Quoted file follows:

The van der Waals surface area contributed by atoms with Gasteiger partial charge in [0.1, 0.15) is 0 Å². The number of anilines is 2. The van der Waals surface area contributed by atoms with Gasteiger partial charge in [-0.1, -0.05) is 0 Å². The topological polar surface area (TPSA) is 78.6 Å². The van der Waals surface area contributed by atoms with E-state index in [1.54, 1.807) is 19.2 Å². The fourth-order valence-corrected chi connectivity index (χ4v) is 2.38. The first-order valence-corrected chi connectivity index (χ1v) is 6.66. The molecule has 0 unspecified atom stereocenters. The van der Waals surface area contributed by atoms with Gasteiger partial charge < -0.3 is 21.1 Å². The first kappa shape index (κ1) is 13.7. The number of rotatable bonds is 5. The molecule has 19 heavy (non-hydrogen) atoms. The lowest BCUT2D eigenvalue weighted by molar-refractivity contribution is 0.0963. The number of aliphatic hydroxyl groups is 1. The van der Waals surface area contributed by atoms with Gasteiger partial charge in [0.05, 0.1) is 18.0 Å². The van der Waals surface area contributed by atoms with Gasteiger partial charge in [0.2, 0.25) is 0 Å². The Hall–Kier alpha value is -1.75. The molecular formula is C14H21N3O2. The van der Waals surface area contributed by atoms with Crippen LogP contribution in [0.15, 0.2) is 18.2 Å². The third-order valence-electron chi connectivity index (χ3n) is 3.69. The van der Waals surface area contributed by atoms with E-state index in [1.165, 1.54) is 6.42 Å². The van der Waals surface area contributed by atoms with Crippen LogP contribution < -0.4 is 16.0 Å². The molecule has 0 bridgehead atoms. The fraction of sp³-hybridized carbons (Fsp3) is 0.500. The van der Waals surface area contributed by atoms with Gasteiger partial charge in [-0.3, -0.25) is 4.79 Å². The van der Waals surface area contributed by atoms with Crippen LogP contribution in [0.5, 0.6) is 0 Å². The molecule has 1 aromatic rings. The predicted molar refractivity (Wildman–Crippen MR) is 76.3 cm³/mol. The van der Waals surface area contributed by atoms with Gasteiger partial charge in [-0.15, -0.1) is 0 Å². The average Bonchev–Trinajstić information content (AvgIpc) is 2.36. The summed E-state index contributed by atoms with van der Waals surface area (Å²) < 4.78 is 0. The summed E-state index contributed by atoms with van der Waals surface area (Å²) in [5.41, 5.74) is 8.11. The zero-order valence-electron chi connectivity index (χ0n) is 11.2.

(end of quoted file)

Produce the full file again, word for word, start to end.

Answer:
The van der Waals surface area contributed by atoms with Gasteiger partial charge in [0.1, 0.15) is 0 Å². The number of anilines is 2. The van der Waals surface area contributed by atoms with Gasteiger partial charge in [-0.1, -0.05) is 0 Å². The topological polar surface area (TPSA) is 78.6 Å². The van der Waals surface area contributed by atoms with E-state index in [1.54, 1.807) is 19.2 Å². The fourth-order valence-corrected chi connectivity index (χ4v) is 2.38. The first-order valence-corrected chi connectivity index (χ1v) is 6.66. The molecule has 0 unspecified atom stereocenters. The van der Waals surface area contributed by atoms with Gasteiger partial charge < -0.3 is 21.1 Å². The first kappa shape index (κ1) is 13.7. The number of rotatable bonds is 5. The molecule has 19 heavy (non-hydrogen) atoms. The lowest BCUT2D eigenvalue weighted by molar-refractivity contribution is 0.0963. The number of aliphatic hydroxyl groups is 1. The van der Waals surface area contributed by atoms with Gasteiger partial charge in [0.05, 0.1) is 18.0 Å². The van der Waals surface area contributed by atoms with Gasteiger partial charge in [0.2, 0.25) is 0 Å². The Hall–Kier alpha value is -1.75. The molecular formula is C14H21N3O2. The van der Waals surface area contributed by atoms with Crippen LogP contribution in [0.15, 0.2) is 18.2 Å². The third-order valence-electron chi connectivity index (χ3n) is 3.69. The van der Waals surface area contributed by atoms with E-state index in [1.165, 1.54) is 6.42 Å². The van der Waals surface area contributed by atoms with Crippen LogP contribution < -0.4 is 16.0 Å². The molecule has 0 bridgehead atoms. The fraction of sp³-hybridized carbons (Fsp3) is 0.500. The van der Waals surface area contributed by atoms with Gasteiger partial charge in [-0.3, -0.25) is 4.79 Å². The van der Waals surface area contributed by atoms with Crippen LogP contribution in [0.5, 0.6) is 0 Å². The molecule has 1 aromatic rings. The predicted molar refractivity (Wildman–Crippen MR) is 76.3 cm³/mol. The van der Waals surface area contributed by atoms with Gasteiger partial charge in [-0.15, -0.1) is 0 Å². The average Bonchev–Trinajstić information content (AvgIpc) is 2.36. The summed E-state index contributed by atoms with van der Waals surface area (Å²) < 4.78 is 0. The summed E-state index contributed by atoms with van der Waals surface area (Å²) in [5.41, 5.74) is 8.11. The zero-order valence-electron chi connectivity index (χ0n) is 11.2.